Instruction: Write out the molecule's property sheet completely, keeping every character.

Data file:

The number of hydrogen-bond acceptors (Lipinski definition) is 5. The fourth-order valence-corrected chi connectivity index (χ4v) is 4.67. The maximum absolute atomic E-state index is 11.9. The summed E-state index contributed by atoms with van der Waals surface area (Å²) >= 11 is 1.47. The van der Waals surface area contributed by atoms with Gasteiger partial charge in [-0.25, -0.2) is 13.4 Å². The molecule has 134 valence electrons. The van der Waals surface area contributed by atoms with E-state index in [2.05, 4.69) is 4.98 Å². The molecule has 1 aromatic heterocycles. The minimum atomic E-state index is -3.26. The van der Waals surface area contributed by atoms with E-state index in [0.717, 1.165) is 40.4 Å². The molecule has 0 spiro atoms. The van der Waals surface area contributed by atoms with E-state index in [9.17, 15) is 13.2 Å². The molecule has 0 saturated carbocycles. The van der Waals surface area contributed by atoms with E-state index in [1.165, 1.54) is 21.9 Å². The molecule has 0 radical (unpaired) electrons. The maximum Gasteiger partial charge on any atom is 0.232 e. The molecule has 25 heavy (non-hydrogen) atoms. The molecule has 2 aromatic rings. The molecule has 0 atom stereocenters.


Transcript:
The number of hydrogen-bond acceptors (Lipinski definition) is 5. The fourth-order valence-corrected chi connectivity index (χ4v) is 4.67. The maximum absolute atomic E-state index is 11.9. The summed E-state index contributed by atoms with van der Waals surface area (Å²) >= 11 is 1.47. The van der Waals surface area contributed by atoms with Gasteiger partial charge in [-0.25, -0.2) is 13.4 Å². The molecule has 134 valence electrons. The van der Waals surface area contributed by atoms with E-state index in [2.05, 4.69) is 4.98 Å². The molecule has 1 aromatic heterocycles. The minimum atomic E-state index is -3.26. The van der Waals surface area contributed by atoms with E-state index in [0.717, 1.165) is 40.4 Å². The molecule has 0 spiro atoms. The van der Waals surface area contributed by atoms with E-state index in [9.17, 15) is 13.2 Å². The molecule has 0 saturated carbocycles. The van der Waals surface area contributed by atoms with E-state index in [1.165, 1.54) is 21.9 Å². The molecule has 0 radical (unpaired) electrons. The maximum Gasteiger partial charge on any atom is 0.232 e. The molecule has 25 heavy (non-hydrogen) atoms. The molecule has 2 aromatic rings. The molecule has 0 atom stereocenters.